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This abstract was last modified on March 16, 2021 at 11:10 p.m..

University of Ottawa
Corresponding Faculty Member: Adam Rudner,
This abstract will NOT be considered for a talk.
Characterization of the Beautiful Bacteriophage Zeina
Rama J Sarakbi, Erika Znamenski, Maryam Abdelaal, Christian Hurtubise, Hanbyoul Agatha Park, Malick Turenne, Alison J Wu, Max L Yan, Laura Giles, Keith A Wheaton, Kin Chan, Adam D Rudner

Bacteriophages are viruses that infect bacteria and have evolved to be highly specialized at targeting specific strains of bacteria. As part of the SEA-PHAGES Program, students from the University of Ottawa isolated and characterized bacteriophages which target Arthrobacter globiformis, a bacterium that is gram-negative during the exponential growth and gram-positive during the stationary phase of its life cycle. One of the phages isolated during the Fall 2020 semester is actinobacteriophage Zeina — the first member of the novel AU6 subcluster.

Phage Zeina is a lytic phage with an elongated capsid and siphoviridae morphology. It was isolated from a sample of soil collected near a local pond in Barrhaven, Ottawa in an area where daisies were growing. Zeina was characterized by plaque morphology, restriction digest of its genome, and Transmission Electron Microscopy (TEM). Sequencing of phage Zeina’s genome revealed a genome length of 55,017 base pairs with 50.3% GC content, of which there are 97 putative genes, including 33 orphams.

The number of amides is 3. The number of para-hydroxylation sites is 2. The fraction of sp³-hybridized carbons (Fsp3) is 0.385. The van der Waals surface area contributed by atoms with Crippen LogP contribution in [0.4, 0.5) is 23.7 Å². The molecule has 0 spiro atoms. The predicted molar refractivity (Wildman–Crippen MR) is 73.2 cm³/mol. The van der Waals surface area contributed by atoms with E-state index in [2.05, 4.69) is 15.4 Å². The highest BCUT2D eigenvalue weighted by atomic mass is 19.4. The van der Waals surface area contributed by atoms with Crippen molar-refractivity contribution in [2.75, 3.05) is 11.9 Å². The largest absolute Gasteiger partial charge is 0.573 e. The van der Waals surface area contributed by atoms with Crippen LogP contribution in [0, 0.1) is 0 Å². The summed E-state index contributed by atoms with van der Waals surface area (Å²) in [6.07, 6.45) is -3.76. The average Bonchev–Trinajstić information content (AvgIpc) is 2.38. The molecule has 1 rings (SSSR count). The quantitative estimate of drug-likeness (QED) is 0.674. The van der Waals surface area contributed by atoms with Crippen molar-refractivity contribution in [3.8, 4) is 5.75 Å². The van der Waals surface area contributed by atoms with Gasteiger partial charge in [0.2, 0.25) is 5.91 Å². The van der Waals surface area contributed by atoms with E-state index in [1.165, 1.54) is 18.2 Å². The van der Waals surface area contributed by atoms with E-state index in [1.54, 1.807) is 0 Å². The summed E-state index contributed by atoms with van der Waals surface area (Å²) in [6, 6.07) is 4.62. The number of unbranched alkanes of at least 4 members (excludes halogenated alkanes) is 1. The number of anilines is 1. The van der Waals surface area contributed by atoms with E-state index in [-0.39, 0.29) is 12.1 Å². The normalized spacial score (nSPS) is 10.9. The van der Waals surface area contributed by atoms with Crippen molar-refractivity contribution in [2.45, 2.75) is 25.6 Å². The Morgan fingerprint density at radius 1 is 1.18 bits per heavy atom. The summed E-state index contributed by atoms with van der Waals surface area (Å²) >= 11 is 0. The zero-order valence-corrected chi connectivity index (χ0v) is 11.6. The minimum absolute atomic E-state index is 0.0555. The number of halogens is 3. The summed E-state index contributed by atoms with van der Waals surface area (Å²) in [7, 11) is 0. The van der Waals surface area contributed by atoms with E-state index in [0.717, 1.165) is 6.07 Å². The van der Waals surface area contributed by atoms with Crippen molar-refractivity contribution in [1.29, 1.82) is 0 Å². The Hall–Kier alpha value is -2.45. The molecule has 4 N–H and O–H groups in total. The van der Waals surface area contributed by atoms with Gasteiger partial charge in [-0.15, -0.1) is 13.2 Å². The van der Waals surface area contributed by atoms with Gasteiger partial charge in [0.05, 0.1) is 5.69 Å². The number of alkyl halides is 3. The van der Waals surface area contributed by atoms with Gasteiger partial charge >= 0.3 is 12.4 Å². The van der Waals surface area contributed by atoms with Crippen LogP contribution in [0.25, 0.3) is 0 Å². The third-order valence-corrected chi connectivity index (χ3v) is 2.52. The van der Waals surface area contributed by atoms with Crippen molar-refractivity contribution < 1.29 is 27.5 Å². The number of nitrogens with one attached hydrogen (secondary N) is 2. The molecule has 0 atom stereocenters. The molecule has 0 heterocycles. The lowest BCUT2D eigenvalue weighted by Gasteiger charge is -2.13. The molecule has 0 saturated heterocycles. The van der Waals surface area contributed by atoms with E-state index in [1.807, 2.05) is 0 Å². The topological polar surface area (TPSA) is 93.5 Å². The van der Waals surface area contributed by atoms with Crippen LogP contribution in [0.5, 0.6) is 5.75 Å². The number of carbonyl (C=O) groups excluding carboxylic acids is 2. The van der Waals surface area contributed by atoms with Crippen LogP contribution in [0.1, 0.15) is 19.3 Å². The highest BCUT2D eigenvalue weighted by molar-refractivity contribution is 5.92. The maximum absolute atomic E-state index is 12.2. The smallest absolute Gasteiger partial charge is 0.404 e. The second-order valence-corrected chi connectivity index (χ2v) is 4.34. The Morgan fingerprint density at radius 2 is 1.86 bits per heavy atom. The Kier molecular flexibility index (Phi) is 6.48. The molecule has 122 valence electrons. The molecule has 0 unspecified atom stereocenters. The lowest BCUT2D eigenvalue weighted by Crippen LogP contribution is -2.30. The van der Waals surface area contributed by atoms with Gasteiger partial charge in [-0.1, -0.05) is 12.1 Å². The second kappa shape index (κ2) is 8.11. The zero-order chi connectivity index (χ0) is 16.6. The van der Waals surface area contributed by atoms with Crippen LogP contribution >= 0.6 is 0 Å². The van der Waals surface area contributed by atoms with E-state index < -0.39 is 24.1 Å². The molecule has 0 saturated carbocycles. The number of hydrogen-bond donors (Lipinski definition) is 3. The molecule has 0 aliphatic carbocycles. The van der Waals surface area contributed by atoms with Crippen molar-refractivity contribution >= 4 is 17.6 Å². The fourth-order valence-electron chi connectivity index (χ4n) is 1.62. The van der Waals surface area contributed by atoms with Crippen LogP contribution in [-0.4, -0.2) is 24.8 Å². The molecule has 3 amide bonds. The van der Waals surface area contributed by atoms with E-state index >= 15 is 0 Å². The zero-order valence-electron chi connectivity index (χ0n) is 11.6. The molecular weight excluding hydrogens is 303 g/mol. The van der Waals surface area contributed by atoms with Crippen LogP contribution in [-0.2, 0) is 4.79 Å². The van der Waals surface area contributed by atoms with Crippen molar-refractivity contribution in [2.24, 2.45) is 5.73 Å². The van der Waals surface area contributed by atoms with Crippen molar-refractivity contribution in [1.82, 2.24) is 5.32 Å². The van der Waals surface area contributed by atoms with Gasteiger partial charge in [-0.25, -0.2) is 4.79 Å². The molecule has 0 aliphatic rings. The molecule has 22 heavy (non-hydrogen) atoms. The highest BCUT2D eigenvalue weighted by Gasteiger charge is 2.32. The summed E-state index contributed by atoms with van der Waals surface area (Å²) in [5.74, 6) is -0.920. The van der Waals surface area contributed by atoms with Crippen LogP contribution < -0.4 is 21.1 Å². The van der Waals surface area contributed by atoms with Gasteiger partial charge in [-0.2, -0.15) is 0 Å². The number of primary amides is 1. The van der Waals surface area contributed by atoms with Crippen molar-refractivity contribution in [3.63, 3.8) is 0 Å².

Gene Content Similarity (GCS) results revealed that Zeina shares ~40% of the phams in its genome with AU cluster phages, and therefore became the founding member of the new AU6 subcluster. In addition to its similarity with the AU cluster, phage Zeina also has genes that belong to phams seen in Arthrobacter phages from the DJ, AW, and AM clusters. Moreover, in addition to sharing some of its genome with other Arthrobacter phages, Zeina also shares a noticeable amount of gene similarity with phages that infect Gordonia, Streptomyces, and Rhodococcus.

Here we report our progress on the genome annotation of phage Zeina. Gene annotation was completed using PECAAN, Phamerator, PhagesDB, NCBI BLAST, and HHPred. Using our genome annotation, we are investigating several aspects of phage Zeina’s biology: 1) Do any of the 33 orphams reveal novel properties of the Zeina life cycle? 2) Can we determine why we have not been able to isolate a Zeina lysogen? 3) Why are all tested Arthrobacter lysogens sensitive to Zeina infection?